“If you aren’t the author of your own story, you’re the victim of it.” ~ Jim Loehr
Are you telling the story about your career and your work that you want people to hear? Are you telling it in a way that they can hear it?
People remember stories. When you tell stories around your accomplishments, you’re detailing the professional value you bring to an organization – your leadership narrative. Tying these stories together is the message of why you do what you do and how you do it. It is the essence of who you are professionally – and, I suspect, personally.
Regardless of where you are in your career – looking to achieve the next level, from tactician to strategic decision maker; or as a senior professional trying to show that you can provide value to an organization – you need to tell your leadership narrative – the story of your unique value – what you love doing and do better than anyone else.
So how do we tell a story that conveys value? This can be one of our most difficult challenges. What we do well, we do intuitively. We don’t think about it. We come into a situation, size up the challenge and act. While we’re often relying on past experience in our actions, we’re also influencing outcomes, that is, creating value.
Tell your story in a way that can be heard by your audience – your boss or a potential employer. First, it needs to be relevant to their situation. If you’re telling a story that’s not relevant, you’re not conveying value. Second, your story needs to be concise. Briefly outline the challenge; describe your actions to resolve the challenge and conclude with results – the impacts of your actions. Sometimes, these results are expressed quantitatively – revenues generated, cost savings, increased sales. Other times they’re qualitative results. Regardless, make sure you convey their significance.
From Technical Chops to Leadership Chops
About a year ago, I worked with a group of senior-level engineers who had been laid off from their company. All these guys (they were all male) had managed major global projects for their company, leading remote teams around the world and they had been in this leadership capacity for the past 15 to 20 years. When we began working together to build their narrative, every one of them identified as an engineer and listed their technical expertise as their main qualification.
They weren’t going to be hired in their next job for their technical chops; they would be hired for their leadership chops. There would always be someone younger, faster and cheaper in the technical realm – that’s a commodity role. But the ability to successfully run major projects with global teams – that’s an asset role – one of leadership.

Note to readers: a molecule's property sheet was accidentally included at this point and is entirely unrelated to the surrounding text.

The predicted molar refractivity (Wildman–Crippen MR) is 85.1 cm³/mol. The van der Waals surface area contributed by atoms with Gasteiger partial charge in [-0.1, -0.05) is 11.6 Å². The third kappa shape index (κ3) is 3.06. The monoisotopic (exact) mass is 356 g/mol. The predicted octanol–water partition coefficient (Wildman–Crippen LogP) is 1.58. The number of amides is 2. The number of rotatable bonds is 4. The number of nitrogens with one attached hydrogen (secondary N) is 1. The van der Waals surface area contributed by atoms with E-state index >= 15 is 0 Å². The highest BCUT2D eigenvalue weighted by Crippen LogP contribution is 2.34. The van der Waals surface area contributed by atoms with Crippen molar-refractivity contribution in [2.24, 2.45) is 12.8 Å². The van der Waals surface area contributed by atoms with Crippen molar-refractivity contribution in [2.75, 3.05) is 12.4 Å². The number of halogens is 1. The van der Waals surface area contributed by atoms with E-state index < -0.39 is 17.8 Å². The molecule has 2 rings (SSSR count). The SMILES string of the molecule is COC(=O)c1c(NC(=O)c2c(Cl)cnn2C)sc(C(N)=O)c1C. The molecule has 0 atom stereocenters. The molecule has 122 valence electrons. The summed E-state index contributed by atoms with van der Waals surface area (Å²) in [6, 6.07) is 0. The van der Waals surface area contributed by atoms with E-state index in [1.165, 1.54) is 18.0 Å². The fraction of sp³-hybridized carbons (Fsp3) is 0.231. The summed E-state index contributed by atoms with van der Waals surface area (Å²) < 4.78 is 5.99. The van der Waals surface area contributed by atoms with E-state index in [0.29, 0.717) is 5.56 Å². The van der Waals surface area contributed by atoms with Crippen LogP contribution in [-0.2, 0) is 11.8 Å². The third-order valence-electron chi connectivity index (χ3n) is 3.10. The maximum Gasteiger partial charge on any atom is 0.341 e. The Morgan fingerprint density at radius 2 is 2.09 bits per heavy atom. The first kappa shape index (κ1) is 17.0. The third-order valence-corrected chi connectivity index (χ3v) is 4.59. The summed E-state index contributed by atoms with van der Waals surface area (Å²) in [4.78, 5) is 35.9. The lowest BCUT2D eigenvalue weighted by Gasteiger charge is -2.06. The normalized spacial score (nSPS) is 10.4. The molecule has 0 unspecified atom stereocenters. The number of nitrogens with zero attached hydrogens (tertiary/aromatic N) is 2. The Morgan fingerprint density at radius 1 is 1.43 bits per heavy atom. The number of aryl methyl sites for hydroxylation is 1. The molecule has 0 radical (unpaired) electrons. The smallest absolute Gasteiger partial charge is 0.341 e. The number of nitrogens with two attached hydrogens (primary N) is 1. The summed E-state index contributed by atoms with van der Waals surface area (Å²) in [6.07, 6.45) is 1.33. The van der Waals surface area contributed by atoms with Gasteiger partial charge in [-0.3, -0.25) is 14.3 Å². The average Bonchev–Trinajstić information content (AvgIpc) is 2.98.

This was a surprise to them. After all, they had been initially hired at their company because of their technical expertise as engineers. At the beginning, their narrative was one of technical engineering. As they progressed in their careers, that narrative changed. It was now one of leadership.
We worked together to build new leadership narratives for them; narratives that would be assets to other industries other than just the one in which they had spent most of their careers.
Last summer I had the opportunity to work with another group that had been laid off. This was a group of traditional “blue collar” manufacturing workers who had worked in a mill that was being shut down.
Again, these people saw themselves in terms of their technical or mechanical skills. They were welders, mechanics and machine operators. These were hands-on folks who fixed machinery and kept the mill running. They took pride in their mechanical skills. They also took pride in their work ethic – their reliability and punctuality.
As we talked, it became clear that they were more than mechanics. They were problem solvers (assets). They told stories of troubleshooting tough problems and rebuilding machinery in the mill to minimize production downtime, thus saving the company money. Their stories focused on working collaboratively with other teams to meet critical deadlines. So we rebuilt their narratives to focus on leadership roles rather than as commodities in a production mill.
Retool Your Narrative
The point is your professional narrative changes over time. Often your career begins with specific skills that position you as a commodity. Over time you progress to a more asset-based role, where your value is based less on your initial skillset and more on the leadership qualities you now possess. It’s important to “retool” your narrative to reflect this value.
So over to you…How has your narrative changed in your career? Can you tell a narrative that casts you as an asset or are you still telling one that keeps you a commodity?